PtProtect® – Interpretation of Results
Promoting pain relief and preventing abuse of pain medications is a critical balancing act for clinicians.
For that reason, caution must be used in the interpretation of the opiate/opioids results, since commonly prescribed opiates (codeine) and opioids (hydrocodone and oxycodone) metabolize to active opiate and opioid drugs (codeine → morphine, hydrocodone → hydromorphone, and oxycodone → oxymorphone) which are also available by prescription.
Caution must be used in interpreting opiate and opioid results since commonly prescribed opiates (codeine) and opioids (hydrocodone and oxycodone) metabolize to active opiate and opioid drugs (codeine → morphine, hydrocodone → hydromorphone, and oxycodone → oxymorphone) which are also available by prescription.
In addition to the major metabolism that occurs in standard doses of opiate and opioids, when high doses of codeine or morphine are used in tolerant patients, “minor” metabolites can occur from commonly prescribed opioids (codeine → hydrocodone, and morphine → hydromorphone).
The complex biotransformation (metabolism) of opiates and opioids is shown in the diagram below.
Determining the source of a detected opiate/opioid can be difficult and requires clinical correlation.
Frequently Asked Questions
Why would a patient not have a drug present that was prescribed?
- Fast metabolizer
- Drug-induced metabolism (e.g. rifampin)
- Poor drug absorption (e.g. celiac disease)
- Diluted urine
Why would a patient have a drug present that was not prescribed?
- Normal opiate and opioid metabolite from a legitimate prescription
- Opiate and opioid metabolite found when high doses of codeine or morphine are used
- High-dose codeine can metabolize to hydrocodone
- High-dose morphine can metabolize to hydromorphone
- Prescription from another physician
- Medication obtained from spouse or friend
- Illicit use of drug obtained without prescription
What is the relationship between heroin and morphine in my patient’s results?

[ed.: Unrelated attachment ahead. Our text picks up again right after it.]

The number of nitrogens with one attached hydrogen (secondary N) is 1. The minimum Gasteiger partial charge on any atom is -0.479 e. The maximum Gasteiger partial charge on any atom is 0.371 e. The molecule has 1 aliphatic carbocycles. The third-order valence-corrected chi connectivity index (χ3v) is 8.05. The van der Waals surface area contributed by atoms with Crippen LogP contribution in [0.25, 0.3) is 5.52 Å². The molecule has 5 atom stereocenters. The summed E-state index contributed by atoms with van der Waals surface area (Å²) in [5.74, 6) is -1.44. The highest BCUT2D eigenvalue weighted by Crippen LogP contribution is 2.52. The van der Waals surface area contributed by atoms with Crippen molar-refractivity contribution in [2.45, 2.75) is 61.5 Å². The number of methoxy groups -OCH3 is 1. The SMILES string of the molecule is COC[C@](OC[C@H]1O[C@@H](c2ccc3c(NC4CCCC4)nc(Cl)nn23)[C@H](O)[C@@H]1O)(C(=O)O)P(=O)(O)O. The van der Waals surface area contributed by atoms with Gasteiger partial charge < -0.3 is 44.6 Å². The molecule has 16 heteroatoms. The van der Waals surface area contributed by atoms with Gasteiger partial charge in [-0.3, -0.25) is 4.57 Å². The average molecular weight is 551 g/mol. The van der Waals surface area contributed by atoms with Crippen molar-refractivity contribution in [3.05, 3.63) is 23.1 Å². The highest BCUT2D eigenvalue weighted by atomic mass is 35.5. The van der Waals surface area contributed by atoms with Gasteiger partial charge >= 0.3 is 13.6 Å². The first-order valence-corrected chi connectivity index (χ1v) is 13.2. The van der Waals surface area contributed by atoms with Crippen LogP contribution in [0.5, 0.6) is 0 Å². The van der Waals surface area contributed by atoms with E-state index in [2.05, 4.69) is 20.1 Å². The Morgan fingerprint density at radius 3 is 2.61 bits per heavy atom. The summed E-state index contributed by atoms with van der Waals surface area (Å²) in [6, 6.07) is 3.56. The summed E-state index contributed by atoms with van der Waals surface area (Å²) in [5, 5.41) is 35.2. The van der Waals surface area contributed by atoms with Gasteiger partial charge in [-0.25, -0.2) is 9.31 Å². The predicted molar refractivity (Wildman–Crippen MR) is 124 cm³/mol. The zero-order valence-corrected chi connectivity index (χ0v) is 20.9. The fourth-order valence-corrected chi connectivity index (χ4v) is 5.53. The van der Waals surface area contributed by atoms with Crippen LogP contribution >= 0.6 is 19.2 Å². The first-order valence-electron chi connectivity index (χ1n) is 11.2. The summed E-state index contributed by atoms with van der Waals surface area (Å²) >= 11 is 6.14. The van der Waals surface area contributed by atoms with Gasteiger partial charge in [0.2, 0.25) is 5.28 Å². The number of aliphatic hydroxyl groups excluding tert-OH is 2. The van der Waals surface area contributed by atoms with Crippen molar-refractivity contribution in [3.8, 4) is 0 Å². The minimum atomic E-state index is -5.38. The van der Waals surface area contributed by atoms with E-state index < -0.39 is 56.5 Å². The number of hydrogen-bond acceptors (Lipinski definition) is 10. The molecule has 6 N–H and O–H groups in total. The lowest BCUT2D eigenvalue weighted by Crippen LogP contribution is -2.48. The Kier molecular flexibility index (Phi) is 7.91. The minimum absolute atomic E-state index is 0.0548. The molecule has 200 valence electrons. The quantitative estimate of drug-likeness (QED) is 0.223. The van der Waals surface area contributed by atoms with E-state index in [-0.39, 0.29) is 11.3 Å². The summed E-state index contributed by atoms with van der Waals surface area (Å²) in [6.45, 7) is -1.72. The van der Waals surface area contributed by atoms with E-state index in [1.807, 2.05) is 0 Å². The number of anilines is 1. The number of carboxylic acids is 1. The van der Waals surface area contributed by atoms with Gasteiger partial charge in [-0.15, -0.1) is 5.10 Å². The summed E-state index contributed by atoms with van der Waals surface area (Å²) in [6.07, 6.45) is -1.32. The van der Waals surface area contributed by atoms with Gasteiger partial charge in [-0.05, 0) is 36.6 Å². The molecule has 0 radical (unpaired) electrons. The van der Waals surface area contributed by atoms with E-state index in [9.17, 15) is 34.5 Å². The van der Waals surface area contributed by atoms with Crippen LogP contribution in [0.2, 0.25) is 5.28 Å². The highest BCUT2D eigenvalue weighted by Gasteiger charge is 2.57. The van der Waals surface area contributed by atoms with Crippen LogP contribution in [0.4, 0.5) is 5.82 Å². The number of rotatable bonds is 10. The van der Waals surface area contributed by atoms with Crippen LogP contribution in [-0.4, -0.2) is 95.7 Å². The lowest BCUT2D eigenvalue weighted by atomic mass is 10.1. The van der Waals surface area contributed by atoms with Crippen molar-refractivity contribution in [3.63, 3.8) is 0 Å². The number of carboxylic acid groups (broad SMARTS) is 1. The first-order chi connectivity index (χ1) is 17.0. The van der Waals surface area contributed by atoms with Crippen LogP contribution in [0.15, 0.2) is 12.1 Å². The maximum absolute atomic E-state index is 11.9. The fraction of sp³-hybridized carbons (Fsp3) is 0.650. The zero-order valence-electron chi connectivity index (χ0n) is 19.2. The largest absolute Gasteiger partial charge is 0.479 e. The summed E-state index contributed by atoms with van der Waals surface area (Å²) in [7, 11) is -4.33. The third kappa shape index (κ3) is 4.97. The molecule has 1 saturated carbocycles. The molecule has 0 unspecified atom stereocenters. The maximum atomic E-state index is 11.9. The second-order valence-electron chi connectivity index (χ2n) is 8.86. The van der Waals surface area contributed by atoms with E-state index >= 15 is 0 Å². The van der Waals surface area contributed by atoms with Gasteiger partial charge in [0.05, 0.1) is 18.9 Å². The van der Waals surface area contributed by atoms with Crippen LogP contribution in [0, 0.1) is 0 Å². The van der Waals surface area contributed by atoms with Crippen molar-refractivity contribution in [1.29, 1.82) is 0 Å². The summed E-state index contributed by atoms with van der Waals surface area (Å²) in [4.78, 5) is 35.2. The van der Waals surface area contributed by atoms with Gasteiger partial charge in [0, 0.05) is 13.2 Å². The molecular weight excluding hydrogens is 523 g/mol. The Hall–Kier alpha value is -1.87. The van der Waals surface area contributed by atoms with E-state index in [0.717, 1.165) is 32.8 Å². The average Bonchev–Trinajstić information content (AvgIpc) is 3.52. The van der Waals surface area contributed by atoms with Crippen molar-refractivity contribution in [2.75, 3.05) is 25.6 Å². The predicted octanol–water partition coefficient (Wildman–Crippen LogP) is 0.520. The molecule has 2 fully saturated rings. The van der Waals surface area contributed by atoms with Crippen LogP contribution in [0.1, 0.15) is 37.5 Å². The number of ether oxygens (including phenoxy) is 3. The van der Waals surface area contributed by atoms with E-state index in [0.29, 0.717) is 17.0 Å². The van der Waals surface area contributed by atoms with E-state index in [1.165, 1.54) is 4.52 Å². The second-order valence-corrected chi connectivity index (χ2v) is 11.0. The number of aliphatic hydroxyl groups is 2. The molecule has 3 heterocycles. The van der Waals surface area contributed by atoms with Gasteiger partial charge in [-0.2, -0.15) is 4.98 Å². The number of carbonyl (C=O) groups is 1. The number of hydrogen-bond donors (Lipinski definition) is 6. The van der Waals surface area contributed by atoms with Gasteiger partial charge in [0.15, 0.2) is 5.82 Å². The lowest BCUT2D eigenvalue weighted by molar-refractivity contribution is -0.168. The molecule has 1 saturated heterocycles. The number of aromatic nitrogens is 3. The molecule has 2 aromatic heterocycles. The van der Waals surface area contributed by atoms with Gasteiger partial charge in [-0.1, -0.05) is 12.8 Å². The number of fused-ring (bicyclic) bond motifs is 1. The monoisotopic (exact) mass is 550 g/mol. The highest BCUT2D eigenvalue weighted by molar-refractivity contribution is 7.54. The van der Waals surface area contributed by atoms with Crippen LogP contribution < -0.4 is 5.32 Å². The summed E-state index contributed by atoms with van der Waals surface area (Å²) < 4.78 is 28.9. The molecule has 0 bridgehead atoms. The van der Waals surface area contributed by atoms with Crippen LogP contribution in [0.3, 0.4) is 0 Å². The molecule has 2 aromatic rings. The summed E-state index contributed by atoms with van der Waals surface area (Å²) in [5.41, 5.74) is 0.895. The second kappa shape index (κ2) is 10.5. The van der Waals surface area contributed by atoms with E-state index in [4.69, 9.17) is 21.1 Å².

- Detection of 6-monoacetylmorphine is consistent with heroin use.
- Absence of 6-monoacetylmorphine does not rule out heroin use when morphine is present.
- Common reasons for the presence of morphine include a morphine prescription, codeine prescription (since codeine metabolizes to morphine), dietary poppy seeds and the use of heroin.
What is included in a report’s interpretive comments?
PtProtect reports provide interpretive comments that are based on prescribed medications and the analytical test results. We compare medications prescribed, medications detected and the ratio of metabolite to parent substance to facilitate your understanding of the test data.
An interpretive comment will also be included even when prescription medication use is:
- Undisclosed on your requisition or order
- Unknown to you
- Not currently part of the patient’s care plan under your supervision
Can I tell whether my patient has taken more (or less) than the dose of medication I prescribed?
Many aspects make it impractical to correlate urine drug concentration to a patient’s dosage. Using urine concentrations to monitor therapeutic levels is unreliable. Urine drug concentrations cannot determine:
- The amount of drug used
- Establish exactly when the last dose was taken
- Predict the source of the drug
What can I do if my patient’s results are discrepant?
When a clinician receives results inconsistent with prescription history, he or she has several options to consider:
- Counseling the patient
- Modifying the patient’s treatment plan
- Referring the patient to a substance abuse program
- Eliminating the patient from your practice
An instant test cup produced a negative result, while the PeaceHealth Laboratories test is positive. Why?
By nature, screens are limited in their specificity and sensitivity. Screens offer a generalized view of the existence of drugs that may be present in the patient. These limitations are particularly true when using instant cup drug screens, whether the indicators are on a dipstick or made part of the cup itself in some manner. For the highest accuracy and sensitivity, mass spectrometry testing should be used to verify all screen findings, whether positive or negative. See comparison of testing method sensitivities in Figure 1 to the right. All instant test cups should be returned to our laboratory for definitive testing.
Does the Pain Management Panel provide an interpretation for the source of drug metabolites both major and minor?
Several of the opiate/opioid analgesics (codeine, hydrocodone, oxycodone) have major and minor metabolites, which are pharmacologically active (morphine, hydromorphone, oxymorphone respectively) and are available as prescription drugs. Specific ratios of the metabolite to parent drug are utilized to determine whether the presence of these metabolites are actually coming from metabolism of the parent drug, are direct use of the individual drug or a combination of direct use and metabolism. This determination can be difficult, and caution must be used so that a patient is not falsely accused of abuse.
Does PeaceHealth Laboratories have clinical toxicologists available to provide expert interpretation and guidance for physicians and healthcare providers?
PeaceHealth Laboratories has experienced, board-certified clinical toxicologists available to answer questions concerning interpretation of PtProtect test results.